Being a bodybuilder doesn’t mean you stop living other parts of your life. There are going to be some social situations where you want to drink beer or liquor with your friends. Should you be concerned about it affecting your gains in the gym?

To drink or not to drink? In theory, drinking in moderation will not ruin your body compositions goals. However, in practice, there are so many factors to execute this well that most people are better off abstaining from alcohol while they’re trying to make significant changes to their physique.

Let’s start off by looking at how your body uses alcohol.

What Alcohol Does To Your Body

Alcohol Digestion Takes Priority Over Your Macronutrients and Micronutrients

Alcohol goes first into your digestive system, and your body perceives alcohol as a toxin that it needs to get out. When you ingest alcohol, your body is going to attempt to get that substance out of your system as fast as possible. Even if you just ate some food, processing that alcohol becomes the number one priority of your digestive system ahead of all other functions.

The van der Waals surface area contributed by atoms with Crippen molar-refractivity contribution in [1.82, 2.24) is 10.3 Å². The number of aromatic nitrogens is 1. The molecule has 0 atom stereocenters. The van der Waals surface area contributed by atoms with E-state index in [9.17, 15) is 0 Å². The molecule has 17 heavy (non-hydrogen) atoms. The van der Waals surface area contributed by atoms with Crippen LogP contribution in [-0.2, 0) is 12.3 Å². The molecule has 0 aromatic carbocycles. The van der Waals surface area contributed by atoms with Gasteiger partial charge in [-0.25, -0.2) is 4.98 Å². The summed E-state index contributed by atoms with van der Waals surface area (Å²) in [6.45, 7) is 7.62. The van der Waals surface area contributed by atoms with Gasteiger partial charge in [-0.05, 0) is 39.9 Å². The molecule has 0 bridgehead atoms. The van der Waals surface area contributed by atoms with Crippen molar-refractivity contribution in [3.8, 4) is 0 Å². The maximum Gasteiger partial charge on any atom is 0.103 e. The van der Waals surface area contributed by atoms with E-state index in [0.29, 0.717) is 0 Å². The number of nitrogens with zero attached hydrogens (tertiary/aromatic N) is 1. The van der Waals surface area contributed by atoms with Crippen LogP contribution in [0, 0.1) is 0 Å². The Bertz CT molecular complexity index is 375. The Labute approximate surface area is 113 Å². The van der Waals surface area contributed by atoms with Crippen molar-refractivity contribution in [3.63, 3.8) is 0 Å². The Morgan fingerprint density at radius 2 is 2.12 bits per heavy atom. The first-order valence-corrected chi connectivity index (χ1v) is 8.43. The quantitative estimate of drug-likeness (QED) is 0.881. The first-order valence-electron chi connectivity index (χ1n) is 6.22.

Not only does alcohol inhibit the absorption of macronutrients and micronutrients in your body, but it also alters what happens to those nutrients.

Calories From Alcohol Are Very Hard To Be Used By Your Body

There are some conflicting opinions in the scientific community on whether or not calories from alcohol can be used by your body. The way the body metabolizes ethanol is complex, so it’s hard to get a definitive answer, and individual genetics and how much you drink are also determining factors.

However, much like protein, alcohol is metabolically expensive for the body to convert it into energy. This is why most scientists conclude that it’s not the calories from alcohol that makes you fat.

Alcohol Inhibits Your Body From Burning Fat

Most people tend to think that alcohol makes you fat. However, as noted above, it is tough for the body to use alcohol as energy and the body doesn’t store the calories from alcohol as fat. But alcohol can affect fat storage and fat burning because of how our bodies process it.

Your liver is responsible for the task of getting alcohol out your bloodstream. Your liver is also the primary organ involved in your fat burning processes. This means that while alcohol is in your system, your body has put fat burning on hold. This also means that any dietary fat that you consume during this period is more likely to be stored as fat since your liver doesn’t have the capacity to burn it at the time.

Too Much Alcohol Increases Appetite and Decreases Will Power